Some of motorsport’s biggest feel-good stories for many years are surely those surrounding McLaren Formula 1 ace Fernando Alonso choosing to miss this weekend’s jewel-in-the-F1-crown Monaco Grand Prix to compete in the clashing Indianapolis 500, America’s biggest and most historic race.
MAY 25th 2017
Famous Five... F1 World Champions who've won the Indy 500
The Spaniard, a double F1 World Champion, had previously expressed a desire to compete at Indy and in the Le Mans 24 Hours in a bid to secure victory in racing’s triple crown, something achieved only by Englishman Graham Hill.
And this weekend marks the culmination of that effort, with the 32-time Grand Prix winner taking on the 500 in a Dallara-Honda for the Andretti team, instead of tackling what would’ve been his 16th Monaco GP, his third for McLaren.
Rookie Alonso caused a further stir by qualifying the #29 machine in fifth place – in the middle of the second row – thereby immediately adding his name to the list of drivers who’ll be gunning for victory in the 101st running of the 500.
Alonso isn’t the first F1 World Champion to have taken on the legendary 2.5-mile Superspeedway, of course, as die-hard fans will know. Conveniently for our regular ‘Famous Five’ slot, five F1 champs won the great race – three of them after conquering F1, two of them before. This, then, is the quintet of versatile heroes who have their names etched on two of the sport’s biggest trophies and who Alonso will be going all out to emulate on Sunday.
The legendary Scot tackled the Indy 500 on five occasions between 1963 and 1967, taking second on his debut in the Lotus 29 – from fifth on the grid, where Alonso will start on Sunday! Clark qualified on pole for ’64 in the quad-cam V8 Lotus 34 but retired with suspension damage after 47 laps. For 1965 it all came good, Clark taking the first win for a rear-engined car, courtesy of the Lotus 38. Another second place in 1966 was followed by an early retirement in his final outing in ’67.
The 1962 World Champion was a last-minute stand-in aboard John Mecom’s Lola for 1966 after Walt Hansgen was killed in Le Mans testing. He qualified mid-pack in 15th and after avoiding the huge first-lap pile-up worked his way up to the front. When Jackie Stewart’s sister Lola expired with a handful of laps remaining, Hill took a famous rookie victory – although Jim Clark thought he’d won, too! Further efforts for Lotus were hampered in 1967 and ’68 by engine and suspension failure respectively.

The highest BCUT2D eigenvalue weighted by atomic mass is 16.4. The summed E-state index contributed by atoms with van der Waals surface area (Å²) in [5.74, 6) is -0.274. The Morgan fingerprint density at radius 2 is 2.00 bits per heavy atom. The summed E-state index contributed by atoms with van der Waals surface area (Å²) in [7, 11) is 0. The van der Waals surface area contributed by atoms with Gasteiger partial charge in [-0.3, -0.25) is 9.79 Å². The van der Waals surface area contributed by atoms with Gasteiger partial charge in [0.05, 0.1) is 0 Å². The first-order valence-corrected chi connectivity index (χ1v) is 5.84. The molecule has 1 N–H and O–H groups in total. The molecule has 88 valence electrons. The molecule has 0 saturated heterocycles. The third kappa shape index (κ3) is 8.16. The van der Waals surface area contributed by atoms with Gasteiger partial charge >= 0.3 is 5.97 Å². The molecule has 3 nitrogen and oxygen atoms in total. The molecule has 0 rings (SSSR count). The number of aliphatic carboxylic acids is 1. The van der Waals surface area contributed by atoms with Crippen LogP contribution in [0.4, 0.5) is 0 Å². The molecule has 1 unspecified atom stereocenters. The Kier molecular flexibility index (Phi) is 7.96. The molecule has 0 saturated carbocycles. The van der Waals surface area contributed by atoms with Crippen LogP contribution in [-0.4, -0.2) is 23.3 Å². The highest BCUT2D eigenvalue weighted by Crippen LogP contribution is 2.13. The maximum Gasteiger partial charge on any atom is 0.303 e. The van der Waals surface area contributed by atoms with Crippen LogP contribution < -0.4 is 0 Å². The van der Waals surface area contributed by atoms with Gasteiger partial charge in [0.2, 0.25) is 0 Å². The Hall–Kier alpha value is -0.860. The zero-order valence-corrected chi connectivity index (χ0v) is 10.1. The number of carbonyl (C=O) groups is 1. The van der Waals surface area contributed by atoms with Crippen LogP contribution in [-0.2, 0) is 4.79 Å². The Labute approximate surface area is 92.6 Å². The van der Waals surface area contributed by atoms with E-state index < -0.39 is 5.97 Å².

It seems strange that one of racing’s greatest all-rounders, Mario Andretti, only won Indy on one occasion – in 1969, despite a fiery crash in practice in the Hawk-Ford. The home hero tackled the 500 some 29 times between 1965 and 1994 and came close to several more wins, only to be let down by car trouble, often with a big lead and just a handful of laps to go. The 1985 and ’87 races were particularly cruel for the 1978 F1 World Champion. After taking fifth in his last finish in 1993, for Newman-Haas, he bowed out with an early retirement in his last start 12 months later.
After retiring from Formula 1 at the end of 1980, with two world titles – for Lotus in 1972 and McLaren in 1974 – and 14 Grand Prix wins, the great Brazilian would immerse himself in a second superb career in American IndyCar and its blue-riband Indy 500. He’d tested Johnny Rutherford’s 1974 Indy-winning McLaren M16 and liked it, but opted not to race on safety grounds. A decade on he made his first Indy 500 start, finishing 32nd. After securing second in 1988, the breakthrough came in ’89, aboard a Patrick Racing-run Penske. A further victory came for the main Penske squad in 1993. The Brazilian legend remains the only F1 World Champion to conquer Indy twice.
The French-Canadian, son of F1 folk hero Gilles Villeneuve, mirrored Andretti by tackling Indy before and after his F1 success. His debut came in 1994, when he took a strong second in Forsythe/Green’s Reynard-Ford, just 8.6 seconds adrift of winner Al Unser Jr. Twelve months later, in what was the last 500 before the acrimonious split between CART and IRL, he took a sensational last-gasp win, coming from two laps adrift, to bolster his ChampCar title assault. And his team Green Reynard was wearing the iconic #27 made famous by his Ferrari hero father. A one-off return in 2014 netted a 14th-place finish in a Schmidt Peterson Motorsports Dallara-Honda.
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